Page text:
1/23/2014 1:17 P.M. ET
Seattle has Armstrong to thank for Mariners
Retiring club president helped bring stability, success to Pacific Northwest franchise
By Hal Bodley / MLB.com
The countdown is underway for Chuck Armstrong. After more than 28 years as Seattle Mariners president, Chuck will head to the rocking chair at the end of the month.
To most baseball fans, team presidents are invisible. They're not the face of the franchise -- not the general manager, the field skipper or a superstar player.
Oh, there was Hall of Famer Nolan Ryan at the helm as the Rangers became one of the American League's premier teams with back-to-back trips to the World Series in 2010-11. Ryan stepped down in October.
But for the most part, team presidents are about as behind-the-scenes as it gets in Major League Baseball.
Yet, as Armstrong prepares for retirement, it's difficult to picture the Mariners without him. He's one of the most respected club presidents in Major League Baseball.
When Chuck answered the phone Thursday, I asked if he was ready for the rocking chair.
"You're not going to believe this," he said, "but I'm sitting in one as we talk."
And enjoying it.
Armstrong is 71 and says the recent passing of three close friends told him it was time.
"It was a difficult decision for me, but the right one at this time," he said. "After the season, I took the longest vacation of my life -- two weeks. My wife and I and just our three children to celebrate our 46th anniversary, went to Amsterdam, Rome, Florence and Tuscany.
"I've never had time to do this. Baseball isn't a job, it's a lifestyle. I came home and Don James, former Husky football coach, died at 80; our lawyer, Irwin Treiger, died at 81; and the next week Mike McCormack, president and general manager of the Seahawks when I first got here, died at 83. I thought, 'You know, I'm 71 and there are things I want to do.'"
I first met Chuck in 1989, when then-owner George Argyros was attempting to sell the Mariners to an out-of-state buyer. Armstrong was determined to keep them in Seattle.
After Argyros sold the team to Jeff Smulyan, Chuck was pushed out, but he remained in the Seattle area and said the Mariners should do the same thing.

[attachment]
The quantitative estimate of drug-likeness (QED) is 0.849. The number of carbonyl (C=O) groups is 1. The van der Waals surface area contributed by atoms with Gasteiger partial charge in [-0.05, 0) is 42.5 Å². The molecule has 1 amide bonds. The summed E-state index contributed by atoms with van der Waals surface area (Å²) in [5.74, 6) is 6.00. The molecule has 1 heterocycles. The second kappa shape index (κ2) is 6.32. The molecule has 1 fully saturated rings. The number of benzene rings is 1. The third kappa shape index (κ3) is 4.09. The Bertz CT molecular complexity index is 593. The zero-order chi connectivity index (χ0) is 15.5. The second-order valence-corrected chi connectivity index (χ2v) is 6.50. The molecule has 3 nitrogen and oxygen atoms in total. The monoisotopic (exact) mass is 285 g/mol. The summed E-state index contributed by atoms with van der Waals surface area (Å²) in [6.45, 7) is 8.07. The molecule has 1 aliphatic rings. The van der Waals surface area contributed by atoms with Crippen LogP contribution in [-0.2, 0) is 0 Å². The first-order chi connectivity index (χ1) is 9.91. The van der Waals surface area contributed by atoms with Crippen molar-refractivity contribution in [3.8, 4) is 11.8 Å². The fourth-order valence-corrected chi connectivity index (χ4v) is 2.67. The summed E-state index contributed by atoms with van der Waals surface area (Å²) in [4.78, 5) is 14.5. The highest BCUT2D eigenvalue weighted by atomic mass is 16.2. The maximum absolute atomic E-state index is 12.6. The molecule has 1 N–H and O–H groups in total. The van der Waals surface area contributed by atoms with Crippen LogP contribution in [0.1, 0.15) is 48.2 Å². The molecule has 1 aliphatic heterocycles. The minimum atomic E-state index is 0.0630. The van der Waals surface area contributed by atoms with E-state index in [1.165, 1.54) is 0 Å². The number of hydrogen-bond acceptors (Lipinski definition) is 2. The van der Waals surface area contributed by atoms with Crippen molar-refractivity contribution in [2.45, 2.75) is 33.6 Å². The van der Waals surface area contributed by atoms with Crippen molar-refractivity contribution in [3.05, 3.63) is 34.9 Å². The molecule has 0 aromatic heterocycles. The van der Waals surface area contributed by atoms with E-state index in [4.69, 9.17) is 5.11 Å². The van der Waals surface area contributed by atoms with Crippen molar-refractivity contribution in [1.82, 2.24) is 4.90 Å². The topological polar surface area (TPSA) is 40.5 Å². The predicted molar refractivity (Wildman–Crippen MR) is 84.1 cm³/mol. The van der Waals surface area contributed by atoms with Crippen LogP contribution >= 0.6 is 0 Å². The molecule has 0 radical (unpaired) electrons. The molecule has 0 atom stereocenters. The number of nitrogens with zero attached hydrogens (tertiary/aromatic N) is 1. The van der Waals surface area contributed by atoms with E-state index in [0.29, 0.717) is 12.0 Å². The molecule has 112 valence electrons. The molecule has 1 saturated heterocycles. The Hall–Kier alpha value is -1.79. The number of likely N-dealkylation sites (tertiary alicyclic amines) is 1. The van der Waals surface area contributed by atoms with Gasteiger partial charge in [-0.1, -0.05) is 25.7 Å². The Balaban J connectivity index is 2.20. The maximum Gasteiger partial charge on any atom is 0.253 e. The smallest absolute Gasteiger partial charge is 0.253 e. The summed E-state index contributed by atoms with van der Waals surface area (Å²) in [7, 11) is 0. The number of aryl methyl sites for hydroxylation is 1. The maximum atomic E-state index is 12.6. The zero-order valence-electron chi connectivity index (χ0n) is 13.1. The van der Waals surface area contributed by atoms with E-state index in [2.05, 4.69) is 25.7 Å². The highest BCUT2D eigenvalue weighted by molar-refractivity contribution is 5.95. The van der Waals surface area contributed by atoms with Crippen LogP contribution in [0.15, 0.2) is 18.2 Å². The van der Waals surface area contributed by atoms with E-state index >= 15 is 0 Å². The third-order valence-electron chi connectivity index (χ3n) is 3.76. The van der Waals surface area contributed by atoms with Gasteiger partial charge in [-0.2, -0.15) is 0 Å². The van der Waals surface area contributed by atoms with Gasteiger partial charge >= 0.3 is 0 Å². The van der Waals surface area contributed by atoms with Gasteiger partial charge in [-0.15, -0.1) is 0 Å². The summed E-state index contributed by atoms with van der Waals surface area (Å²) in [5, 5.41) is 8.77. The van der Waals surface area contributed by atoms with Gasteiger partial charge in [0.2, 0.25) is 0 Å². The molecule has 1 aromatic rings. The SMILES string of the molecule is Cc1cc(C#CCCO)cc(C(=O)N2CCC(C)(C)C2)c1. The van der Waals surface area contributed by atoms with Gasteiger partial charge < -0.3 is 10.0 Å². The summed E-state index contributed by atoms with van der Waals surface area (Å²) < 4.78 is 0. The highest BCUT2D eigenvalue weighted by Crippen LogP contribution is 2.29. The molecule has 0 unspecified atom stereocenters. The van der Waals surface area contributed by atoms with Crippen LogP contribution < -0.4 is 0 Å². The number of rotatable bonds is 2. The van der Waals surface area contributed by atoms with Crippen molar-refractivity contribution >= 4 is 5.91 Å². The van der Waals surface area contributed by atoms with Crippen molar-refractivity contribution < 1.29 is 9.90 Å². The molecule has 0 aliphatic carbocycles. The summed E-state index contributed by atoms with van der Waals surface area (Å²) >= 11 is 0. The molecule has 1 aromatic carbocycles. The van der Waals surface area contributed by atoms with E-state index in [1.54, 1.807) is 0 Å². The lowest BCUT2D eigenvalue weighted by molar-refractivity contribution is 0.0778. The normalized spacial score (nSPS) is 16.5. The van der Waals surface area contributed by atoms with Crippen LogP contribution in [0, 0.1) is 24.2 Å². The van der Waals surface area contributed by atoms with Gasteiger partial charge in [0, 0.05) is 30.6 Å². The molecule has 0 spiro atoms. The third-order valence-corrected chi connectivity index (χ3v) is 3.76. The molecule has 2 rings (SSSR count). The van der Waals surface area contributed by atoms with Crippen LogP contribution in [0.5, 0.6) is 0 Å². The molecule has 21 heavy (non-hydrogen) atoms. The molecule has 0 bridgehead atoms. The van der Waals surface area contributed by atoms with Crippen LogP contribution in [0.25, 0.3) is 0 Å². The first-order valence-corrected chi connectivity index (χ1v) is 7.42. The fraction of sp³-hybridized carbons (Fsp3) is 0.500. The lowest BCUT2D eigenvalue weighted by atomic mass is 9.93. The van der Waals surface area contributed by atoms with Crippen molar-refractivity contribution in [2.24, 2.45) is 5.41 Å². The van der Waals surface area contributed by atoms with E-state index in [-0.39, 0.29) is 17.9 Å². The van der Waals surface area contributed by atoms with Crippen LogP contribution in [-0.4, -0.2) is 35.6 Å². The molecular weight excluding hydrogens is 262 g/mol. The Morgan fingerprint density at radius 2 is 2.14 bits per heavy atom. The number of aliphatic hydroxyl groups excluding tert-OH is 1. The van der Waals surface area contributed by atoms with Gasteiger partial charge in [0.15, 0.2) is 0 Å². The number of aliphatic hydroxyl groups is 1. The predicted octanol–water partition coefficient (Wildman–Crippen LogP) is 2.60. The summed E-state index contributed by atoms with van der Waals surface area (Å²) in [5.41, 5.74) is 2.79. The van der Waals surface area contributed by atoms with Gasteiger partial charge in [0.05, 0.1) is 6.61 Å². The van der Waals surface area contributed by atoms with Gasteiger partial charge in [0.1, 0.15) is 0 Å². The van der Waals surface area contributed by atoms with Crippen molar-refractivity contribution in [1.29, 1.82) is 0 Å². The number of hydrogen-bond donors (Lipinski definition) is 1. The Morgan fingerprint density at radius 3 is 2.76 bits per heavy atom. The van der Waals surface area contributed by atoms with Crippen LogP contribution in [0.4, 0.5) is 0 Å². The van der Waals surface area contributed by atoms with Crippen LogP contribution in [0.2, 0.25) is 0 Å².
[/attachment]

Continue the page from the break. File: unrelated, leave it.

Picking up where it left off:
I vividly remember a chaotic three-year period during which the future of Major League Baseball in the Pacific Northwest hung by a thread.
Smulyan, owner of Emmis Broadcasting, had borrowed heavily to purchase the Mariners for $76 million, and when he faced a February 1992 deadline to pay off or refinance a $39 million bank loan, he put the team up for sale in December.
A group from St. Petersburg, Fla., tried to talk Smulyan into keeping the franchise and moving it. But the Mariners had their first winning season in 1991, drew 2.2 million and the fans became excited with players such as Ken Griffey Jr. and Randy Johnson.
At what seemed like the 11th hour, a Japanese group led by the family that founded Nintendo made a $100 million offer to Smulyan. But Commissioner Fay Vincent was opposed, citing a policy against investors from outside the United States and Canada.
Long story short: Thanks in part to former Puget Sound Energy CEO John Ellis and other Seattle movers and shakers, the deal was worked out and the Mariners stayed put.
Ellis became the team's chairman, and one of his first moves was to bring Armstrong back as president -- a brilliant decision.
So, as Armstrong prepares to retire, he's been president of the Mariners for more than 28 of their 37 years of existence, and for the past 21 seasons.
"But, again, I lament we've never been to the World Series," he said.
Commissioner Bud Selig is a huge Armstrong fan.
"I cannot say enough about Chuck Armstrong," said Selig. "He is such a great baseball man. He was one of the key leaders who secured our national pastime's future in the Pacific Northwest. He guided the Mariners as they became a model franchise in a wonderful ballpark."
The Mariners haven't been to the postseason since 2001, when manager Lou Piniella led them to a 116-46 regular-season record. They won the AL Division Series over the Cleveland Indians but couldn't get past the Yankees in the AL Championship Series.
That result had been the same in 2000, when New York also deprived them of the World Series.
"The goal has always been to go to the World Series," Armstrong said. "My only regret is that the entire region wasn't able to enjoy a parade through the city to celebrate a world championship together.
"This is a very emotional time for me. Granted, we haven't been to the playoffs since 2001, but during that nine-year run from 1995 to 2003, we had the third-best record in baseball, after the Braves and Yankees. And then 2000-2003, that four-year period, we had the best record."
After finishing a disappointing fourth in the AL West in each of the past four seasons, there's renewed excitement in Seattle.
There's a new manager, Lloyd McClendon, and the Mariners made headlines when they landed All-Star second baseman Robinson Cano in December, committing $240 million over 10 years for this winter's top free agent.
As Armstrong prepares to walk away, he mused: "Thanks to our outstanding ownership, the franchise is stable and will remain the Northwest's team, playing in Safeco Field."
After that, he added: "I tell people I have four children, three of whom are human. Safeco Field is my fourth child."
Hal Bodley is the senior correspondent for MLB.com. This story was not subject to the approval of Major League Baseball or its clubs.